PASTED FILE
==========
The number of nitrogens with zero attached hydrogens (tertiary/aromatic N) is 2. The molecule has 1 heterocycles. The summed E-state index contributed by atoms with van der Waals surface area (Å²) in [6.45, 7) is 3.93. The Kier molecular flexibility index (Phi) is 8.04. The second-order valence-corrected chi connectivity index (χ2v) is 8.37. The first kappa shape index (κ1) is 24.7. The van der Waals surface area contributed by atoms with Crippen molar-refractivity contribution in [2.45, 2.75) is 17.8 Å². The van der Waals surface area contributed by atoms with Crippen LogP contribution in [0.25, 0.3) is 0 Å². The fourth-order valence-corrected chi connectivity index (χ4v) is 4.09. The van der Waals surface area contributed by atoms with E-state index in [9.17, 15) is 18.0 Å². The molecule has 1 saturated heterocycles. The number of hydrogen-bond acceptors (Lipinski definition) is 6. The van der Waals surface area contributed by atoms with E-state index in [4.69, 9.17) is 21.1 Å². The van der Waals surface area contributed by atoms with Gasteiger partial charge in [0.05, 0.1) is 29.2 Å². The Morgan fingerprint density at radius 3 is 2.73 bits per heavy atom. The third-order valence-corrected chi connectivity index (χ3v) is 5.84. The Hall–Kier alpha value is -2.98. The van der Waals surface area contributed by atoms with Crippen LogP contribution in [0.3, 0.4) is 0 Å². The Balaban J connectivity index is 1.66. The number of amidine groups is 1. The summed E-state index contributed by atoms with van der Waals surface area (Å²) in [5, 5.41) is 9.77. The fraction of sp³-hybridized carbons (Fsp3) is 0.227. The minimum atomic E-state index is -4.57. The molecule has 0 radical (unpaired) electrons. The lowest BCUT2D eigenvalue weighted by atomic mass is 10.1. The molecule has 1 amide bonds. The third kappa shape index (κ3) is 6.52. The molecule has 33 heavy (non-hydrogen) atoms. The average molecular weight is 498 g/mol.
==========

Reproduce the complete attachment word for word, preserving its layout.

The number of nitrogens with zero attached hydrogens (tertiary/aromatic N) is 2. The molecule has 1 heterocycles. The summed E-state index contributed by atoms with van der Waals surface area (Å²) in [6.45, 7) is 3.93. The Kier molecular flexibility index (Phi) is 8.04. The second-order valence-corrected chi connectivity index (χ2v) is 8.37. The first kappa shape index (κ1) is 24.7. The van der Waals surface area contributed by atoms with Crippen molar-refractivity contribution in [2.45, 2.75) is 17.8 Å². The van der Waals surface area contributed by atoms with Crippen LogP contribution in [0.25, 0.3) is 0 Å². The fourth-order valence-corrected chi connectivity index (χ4v) is 4.09. The van der Waals surface area contributed by atoms with E-state index in [9.17, 15) is 18.0 Å². The molecule has 1 saturated heterocycles. The number of hydrogen-bond acceptors (Lipinski definition) is 6. The van der Waals surface area contributed by atoms with E-state index in [4.69, 9.17) is 21.1 Å². The van der Waals surface area contributed by atoms with Gasteiger partial charge in [0.05, 0.1) is 29.2 Å². The Morgan fingerprint density at radius 3 is 2.73 bits per heavy atom. The third-order valence-corrected chi connectivity index (χ3v) is 5.84. The Hall–Kier alpha value is -2.98. The van der Waals surface area contributed by atoms with Crippen LogP contribution in [0.3, 0.4) is 0 Å². The Balaban J connectivity index is 1.66. The number of amidine groups is 1. The summed E-state index contributed by atoms with van der Waals surface area (Å²) in [5, 5.41) is 9.77. The fraction of sp³-hybridized carbons (Fsp3) is 0.227. The minimum atomic E-state index is -4.57. The molecule has 0 radical (unpaired) electrons. The lowest BCUT2D eigenvalue weighted by atomic mass is 10.1. The molecule has 1 amide bonds. The third kappa shape index (κ3) is 6.52. The molecule has 33 heavy (non-hydrogen) atoms. The average molecular weight is 498 g/mol.